the category of goals that requires lots of people.  Not _all_ goals are
  like that.  The most interesting goals require reaching only a handful of
  people.  Some things are even possible only if the mass market is kept
  out of it.
  The obvious _business_ solution to this problem for those who want others
  to give them free Common Lisps is to produce and market your own Common
  Lisp system, give it away to lots of people just like yourself, spend at
  least 100 million dollars in marketing, and expect to recover about twice
  that money in five years.  Anyone can do this.  Just go to your favorite
  bank and ask for a 100 million dollar unsecured loan, present them with
  your plan to give the stuff you make away for free, and you should be
  _very_ surprised if you are not met with enthusiasm and a willingness to
  pour the money over you.  This is how business works, you know.  That,
  and Disney movies with talking animals are really documentaries, the lion
  and the lamb already grace side by side, poverty is about to vanish, and
  peace and harmony will soon fall upon the earth.  Yeah, verily.

  Making money on a product that only a small number of people want, but
  which is expsneive to produce, is damn hard.  One company has shows us
  that it can be done for very little money, provided that they are bought
  out by someone who saw the bargain price for the assets of the bankrupt
  company, provided that you can fire key personnell when the product has
  reached maturity, and provided that you can continue to basically give
  away the results until the next bailout/bankruptcy occurs.  Here is a
  clue to which companies to avoid buying stocks in and products from: If
  _you_ cannot figure out how they are going to stay in business, with or
  without spending serious effort to find out, they will probably fold.

  Betting on losers is considered more "humanitarian" in some cultures than
  betting on winners (outside of sports, which for some bizarre reason is
  exempt from the criticism levied on every other kind of  competition).
  People are of course free to bet on whatever they like, but if the goal
  is to make everybody a loser so only "humanitarians" will bet on them, I
  take serious exception to this practice.  I want Common Lisp to be there
  when I need it, when I want it, and when I depend on it.  If Common Lisp
  were as hugely popular as, say, Perl or Linux, I would be able to rely on
  the momentum of the mass market to keep free stuff alive, but Common Lisp
  is and always will be an elite thing.

  People ask why Common Lisp is not more popular all the time.  One answer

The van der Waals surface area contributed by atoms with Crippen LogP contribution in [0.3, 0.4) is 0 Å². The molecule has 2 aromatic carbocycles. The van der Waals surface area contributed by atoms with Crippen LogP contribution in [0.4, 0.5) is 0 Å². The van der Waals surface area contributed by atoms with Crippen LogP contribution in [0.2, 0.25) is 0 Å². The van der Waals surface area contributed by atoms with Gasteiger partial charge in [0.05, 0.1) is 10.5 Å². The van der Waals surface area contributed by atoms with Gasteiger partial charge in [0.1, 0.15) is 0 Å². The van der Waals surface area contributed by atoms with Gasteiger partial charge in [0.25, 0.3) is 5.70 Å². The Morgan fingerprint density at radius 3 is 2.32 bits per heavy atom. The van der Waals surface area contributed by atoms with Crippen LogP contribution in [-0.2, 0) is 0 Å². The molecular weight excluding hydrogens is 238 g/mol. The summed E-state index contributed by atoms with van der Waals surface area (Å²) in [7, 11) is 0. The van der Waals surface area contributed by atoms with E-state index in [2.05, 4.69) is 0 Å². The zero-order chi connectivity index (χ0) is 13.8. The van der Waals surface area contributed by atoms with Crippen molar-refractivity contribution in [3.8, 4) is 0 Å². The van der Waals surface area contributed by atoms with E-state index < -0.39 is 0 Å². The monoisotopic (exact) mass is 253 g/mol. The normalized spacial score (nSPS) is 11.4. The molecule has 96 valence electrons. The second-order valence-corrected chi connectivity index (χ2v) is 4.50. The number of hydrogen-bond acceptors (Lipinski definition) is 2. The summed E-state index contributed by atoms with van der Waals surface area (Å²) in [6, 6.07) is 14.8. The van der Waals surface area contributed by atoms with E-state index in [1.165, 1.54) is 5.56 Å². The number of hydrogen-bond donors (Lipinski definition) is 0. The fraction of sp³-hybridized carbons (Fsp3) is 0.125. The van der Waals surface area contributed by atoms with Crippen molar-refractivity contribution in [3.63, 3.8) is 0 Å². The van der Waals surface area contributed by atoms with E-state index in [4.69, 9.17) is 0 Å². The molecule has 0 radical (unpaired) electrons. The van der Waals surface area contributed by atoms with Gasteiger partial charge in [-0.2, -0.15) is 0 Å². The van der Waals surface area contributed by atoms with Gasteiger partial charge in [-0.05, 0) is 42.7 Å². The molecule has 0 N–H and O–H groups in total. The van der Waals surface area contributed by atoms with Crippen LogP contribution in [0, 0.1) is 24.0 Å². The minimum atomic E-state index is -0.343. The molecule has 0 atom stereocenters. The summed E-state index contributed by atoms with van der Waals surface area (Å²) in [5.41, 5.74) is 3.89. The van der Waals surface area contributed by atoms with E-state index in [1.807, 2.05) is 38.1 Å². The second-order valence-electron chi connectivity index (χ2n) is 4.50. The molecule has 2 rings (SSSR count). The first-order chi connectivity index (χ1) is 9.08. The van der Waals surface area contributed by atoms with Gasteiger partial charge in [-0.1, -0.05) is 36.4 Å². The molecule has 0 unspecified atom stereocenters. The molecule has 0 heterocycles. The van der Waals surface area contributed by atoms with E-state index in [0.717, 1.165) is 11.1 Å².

is that those who could help make it more popular are busy denouncing
  those who develop, make, and market the stuff they want to be popular.
  Another problem is some people are so upset about their inability to deal
  with other people that they cannot help themselves from running after
  them and attacking them, like what happened in just
  recently.  Their failure to focus on the good of the community and
  accepting the differing views about what is for the good of the community
  has produced a community of people who are very, very concerned about
  attacking people and companies.  "If you do not charge a price _we_ like,
  we beat up your company."  "If you do not use _our_ choice of polite
  words, we beat you up for it."  "If you dare to think something different
  than us at all, we beat you up."  This is particularly true of people who
  no longer _use_ Common Lisp in either work or play, those who no longer
  fight _for_ anything, only _agsinst_, and typically, they fight against

  If you have a personal gripe against anyone's pricing, David, keep it
  personal.  Other people are able to come to their own conclusions without
  your "help" to make it harder for people to come a conclusion they have
  to "defend".  It obviously makes business sense for _some_ people to do
  what you want _others_ (not just yourself) to do, so let them do it.  If
  this is all about envy and hostility towards those who _can_ afford what
  you can not, which I happen to think it is, just _can_ it.  Do something
  better.  Let us all find people who are actually _using_ Common Lisp and
  hear what they have to say.  The whining bastards who do not are not
  worth listening to.  There are easy ways to use Common Lisp for those who
  want to, and if something is lacking, let us hear about it and _inspire_
  someone to make it for you if you do not want to do it yourself.  "Gimme"
  does not an inspiration make.  Those who find it easier to whine than do
  something useful are a waste of time.

  Travel is a meat thing.